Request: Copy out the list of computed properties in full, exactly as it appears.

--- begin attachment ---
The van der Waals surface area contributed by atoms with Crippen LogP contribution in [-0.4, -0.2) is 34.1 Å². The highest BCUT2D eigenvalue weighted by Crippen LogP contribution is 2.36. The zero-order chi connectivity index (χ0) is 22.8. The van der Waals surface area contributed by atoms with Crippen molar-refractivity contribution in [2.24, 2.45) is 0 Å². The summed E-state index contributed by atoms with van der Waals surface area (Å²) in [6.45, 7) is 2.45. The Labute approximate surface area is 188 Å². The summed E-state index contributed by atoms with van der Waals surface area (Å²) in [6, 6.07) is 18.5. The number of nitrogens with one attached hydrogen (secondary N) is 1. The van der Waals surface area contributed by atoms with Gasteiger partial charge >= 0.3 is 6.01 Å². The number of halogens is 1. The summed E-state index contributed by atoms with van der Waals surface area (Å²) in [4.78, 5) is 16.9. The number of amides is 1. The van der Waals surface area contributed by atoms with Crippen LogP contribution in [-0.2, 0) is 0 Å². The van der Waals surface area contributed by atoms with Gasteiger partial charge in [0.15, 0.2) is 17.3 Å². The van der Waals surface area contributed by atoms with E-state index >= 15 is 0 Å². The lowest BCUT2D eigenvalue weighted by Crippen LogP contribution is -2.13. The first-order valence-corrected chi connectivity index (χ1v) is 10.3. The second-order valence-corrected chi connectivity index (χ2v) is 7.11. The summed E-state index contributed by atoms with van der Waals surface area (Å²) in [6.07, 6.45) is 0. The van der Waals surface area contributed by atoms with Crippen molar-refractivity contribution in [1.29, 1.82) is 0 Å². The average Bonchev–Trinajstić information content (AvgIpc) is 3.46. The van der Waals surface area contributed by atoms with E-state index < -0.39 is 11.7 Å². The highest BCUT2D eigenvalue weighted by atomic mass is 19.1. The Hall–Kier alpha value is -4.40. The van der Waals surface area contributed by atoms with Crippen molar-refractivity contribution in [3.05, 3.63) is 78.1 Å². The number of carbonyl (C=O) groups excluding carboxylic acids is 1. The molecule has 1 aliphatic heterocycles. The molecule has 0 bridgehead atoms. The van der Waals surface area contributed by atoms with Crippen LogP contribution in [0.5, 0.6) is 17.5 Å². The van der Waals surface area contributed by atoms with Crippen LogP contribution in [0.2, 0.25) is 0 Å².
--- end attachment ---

The van der Waals surface area contributed by atoms with Crippen LogP contribution in [-0.4, -0.2) is 34.1 Å². The highest BCUT2D eigenvalue weighted by Crippen LogP contribution is 2.36. The zero-order chi connectivity index (χ0) is 22.8. The van der Waals surface area contributed by atoms with Crippen molar-refractivity contribution in [2.24, 2.45) is 0 Å². The summed E-state index contributed by atoms with van der Waals surface area (Å²) in [6.45, 7) is 2.45. The Labute approximate surface area is 188 Å². The summed E-state index contributed by atoms with van der Waals surface area (Å²) in [6, 6.07) is 18.5. The number of nitrogens with one attached hydrogen (secondary N) is 1. The van der Waals surface area contributed by atoms with Gasteiger partial charge >= 0.3 is 6.01 Å². The number of halogens is 1. The summed E-state index contributed by atoms with van der Waals surface area (Å²) in [4.78, 5) is 16.9. The number of amides is 1. The van der Waals surface area contributed by atoms with Crippen LogP contribution in [-0.2, 0) is 0 Å². The van der Waals surface area contributed by atoms with Gasteiger partial charge in [0.15, 0.2) is 17.3 Å². The van der Waals surface area contributed by atoms with E-state index >= 15 is 0 Å². The lowest BCUT2D eigenvalue weighted by Crippen LogP contribution is -2.13. The first-order valence-corrected chi connectivity index (χ1v) is 10.3. The second-order valence-corrected chi connectivity index (χ2v) is 7.11. The summed E-state index contributed by atoms with van der Waals surface area (Å²) in [6.07, 6.45) is 0. The van der Waals surface area contributed by atoms with Crippen molar-refractivity contribution in [1.29, 1.82) is 0 Å². The average Bonchev–Trinajstić information content (AvgIpc) is 3.46. The van der Waals surface area contributed by atoms with E-state index < -0.39 is 11.7 Å². The highest BCUT2D eigenvalue weighted by atomic mass is 19.1. The Hall–Kier alpha value is -4.40. The van der Waals surface area contributed by atoms with Crippen molar-refractivity contribution in [3.05, 3.63) is 78.1 Å². The number of carbonyl (C=O) groups excluding carboxylic acids is 1. The molecule has 1 aliphatic heterocycles. The molecule has 0 bridgehead atoms. The van der Waals surface area contributed by atoms with Crippen LogP contribution in [0.5, 0.6) is 17.5 Å². The van der Waals surface area contributed by atoms with Crippen LogP contribution in [0.2, 0.25) is 0 Å².